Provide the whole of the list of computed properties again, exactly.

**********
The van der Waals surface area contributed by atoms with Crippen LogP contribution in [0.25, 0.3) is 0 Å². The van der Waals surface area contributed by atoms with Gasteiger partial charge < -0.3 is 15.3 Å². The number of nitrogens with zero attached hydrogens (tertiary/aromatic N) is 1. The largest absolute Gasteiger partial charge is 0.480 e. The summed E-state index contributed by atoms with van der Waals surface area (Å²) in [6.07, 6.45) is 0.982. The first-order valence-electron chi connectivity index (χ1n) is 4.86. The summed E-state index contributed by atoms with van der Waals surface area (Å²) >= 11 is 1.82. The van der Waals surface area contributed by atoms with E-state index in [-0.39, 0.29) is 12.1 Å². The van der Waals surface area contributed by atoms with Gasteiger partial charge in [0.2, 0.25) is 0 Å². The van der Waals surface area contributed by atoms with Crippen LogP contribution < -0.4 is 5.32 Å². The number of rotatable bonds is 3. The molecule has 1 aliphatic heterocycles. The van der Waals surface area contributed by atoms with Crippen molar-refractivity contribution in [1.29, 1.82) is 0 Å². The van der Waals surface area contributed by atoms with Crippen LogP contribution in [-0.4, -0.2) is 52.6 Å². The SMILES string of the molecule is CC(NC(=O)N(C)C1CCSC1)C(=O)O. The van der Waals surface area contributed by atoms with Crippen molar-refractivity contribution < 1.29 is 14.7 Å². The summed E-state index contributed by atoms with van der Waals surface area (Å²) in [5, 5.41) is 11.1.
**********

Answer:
The van der Waals surface area contributed by atoms with Crippen LogP contribution in [0.25, 0.3) is 0 Å². The van der Waals surface area contributed by atoms with Gasteiger partial charge < -0.3 is 15.3 Å². The number of nitrogens with zero attached hydrogens (tertiary/aromatic N) is 1. The largest absolute Gasteiger partial charge is 0.480 e. The summed E-state index contributed by atoms with van der Waals surface area (Å²) in [6.07, 6.45) is 0.982. The first-order valence-electron chi connectivity index (χ1n) is 4.86. The summed E-state index contributed by atoms with van der Waals surface area (Å²) >= 11 is 1.82. The van der Waals surface area contributed by atoms with E-state index in [-0.39, 0.29) is 12.1 Å². The van der Waals surface area contributed by atoms with Gasteiger partial charge in [0.2, 0.25) is 0 Å². The van der Waals surface area contributed by atoms with Crippen LogP contribution < -0.4 is 5.32 Å². The number of rotatable bonds is 3. The molecule has 1 aliphatic heterocycles. The van der Waals surface area contributed by atoms with Crippen molar-refractivity contribution in [1.29, 1.82) is 0 Å². The van der Waals surface area contributed by atoms with Crippen LogP contribution in [-0.4, -0.2) is 52.6 Å². The SMILES string of the molecule is CC(NC(=O)N(C)C1CCSC1)C(=O)O. The van der Waals surface area contributed by atoms with Crippen molar-refractivity contribution < 1.29 is 14.7 Å². The summed E-state index contributed by atoms with van der Waals surface area (Å²) in [5, 5.41) is 11.1.